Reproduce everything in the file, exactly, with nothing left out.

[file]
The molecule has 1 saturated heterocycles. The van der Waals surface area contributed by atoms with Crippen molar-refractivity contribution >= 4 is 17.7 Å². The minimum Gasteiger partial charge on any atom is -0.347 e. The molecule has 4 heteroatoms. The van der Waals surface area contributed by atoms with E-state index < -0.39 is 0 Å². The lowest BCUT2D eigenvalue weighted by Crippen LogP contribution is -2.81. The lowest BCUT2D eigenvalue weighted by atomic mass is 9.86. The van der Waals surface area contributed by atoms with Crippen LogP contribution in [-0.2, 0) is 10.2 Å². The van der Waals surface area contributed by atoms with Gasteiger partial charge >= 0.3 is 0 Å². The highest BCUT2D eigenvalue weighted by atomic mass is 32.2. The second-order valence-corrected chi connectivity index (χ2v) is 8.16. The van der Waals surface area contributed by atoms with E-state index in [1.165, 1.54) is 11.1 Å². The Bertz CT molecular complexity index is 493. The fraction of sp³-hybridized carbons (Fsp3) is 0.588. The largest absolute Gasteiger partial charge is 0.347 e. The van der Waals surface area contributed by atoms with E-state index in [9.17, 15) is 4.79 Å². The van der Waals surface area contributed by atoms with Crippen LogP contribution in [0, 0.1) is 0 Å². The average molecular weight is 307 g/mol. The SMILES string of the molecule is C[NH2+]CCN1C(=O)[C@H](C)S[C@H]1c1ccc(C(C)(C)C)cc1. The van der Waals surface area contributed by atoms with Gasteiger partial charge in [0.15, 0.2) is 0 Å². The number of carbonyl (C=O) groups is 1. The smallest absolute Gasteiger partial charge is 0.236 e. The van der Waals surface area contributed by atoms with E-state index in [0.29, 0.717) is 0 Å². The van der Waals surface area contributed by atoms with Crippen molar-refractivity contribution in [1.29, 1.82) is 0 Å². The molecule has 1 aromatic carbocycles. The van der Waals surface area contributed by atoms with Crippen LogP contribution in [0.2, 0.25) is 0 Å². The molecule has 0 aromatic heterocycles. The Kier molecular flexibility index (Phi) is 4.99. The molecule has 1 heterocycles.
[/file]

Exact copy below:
The molecule has 1 saturated heterocycles. The van der Waals surface area contributed by atoms with Crippen molar-refractivity contribution >= 4 is 17.7 Å². The minimum Gasteiger partial charge on any atom is -0.347 e. The molecule has 4 heteroatoms. The van der Waals surface area contributed by atoms with E-state index < -0.39 is 0 Å². The lowest BCUT2D eigenvalue weighted by Crippen LogP contribution is -2.81. The lowest BCUT2D eigenvalue weighted by atomic mass is 9.86. The van der Waals surface area contributed by atoms with Crippen LogP contribution in [-0.2, 0) is 10.2 Å². The van der Waals surface area contributed by atoms with Gasteiger partial charge >= 0.3 is 0 Å². The highest BCUT2D eigenvalue weighted by atomic mass is 32.2. The second-order valence-corrected chi connectivity index (χ2v) is 8.16. The van der Waals surface area contributed by atoms with E-state index in [1.165, 1.54) is 11.1 Å². The Bertz CT molecular complexity index is 493. The fraction of sp³-hybridized carbons (Fsp3) is 0.588. The largest absolute Gasteiger partial charge is 0.347 e. The van der Waals surface area contributed by atoms with E-state index in [9.17, 15) is 4.79 Å². The van der Waals surface area contributed by atoms with Crippen LogP contribution in [0, 0.1) is 0 Å². The average molecular weight is 307 g/mol. The SMILES string of the molecule is C[NH2+]CCN1C(=O)[C@H](C)S[C@H]1c1ccc(C(C)(C)C)cc1. The van der Waals surface area contributed by atoms with Gasteiger partial charge in [0.15, 0.2) is 0 Å². The number of carbonyl (C=O) groups is 1. The smallest absolute Gasteiger partial charge is 0.236 e. The van der Waals surface area contributed by atoms with E-state index in [0.29, 0.717) is 0 Å². The van der Waals surface area contributed by atoms with Crippen molar-refractivity contribution in [1.29, 1.82) is 0 Å². The molecule has 1 aromatic carbocycles. The van der Waals surface area contributed by atoms with Crippen LogP contribution in [0.2, 0.25) is 0 Å². The molecule has 0 aromatic heterocycles. The Kier molecular flexibility index (Phi) is 4.99. The molecule has 1 heterocycles.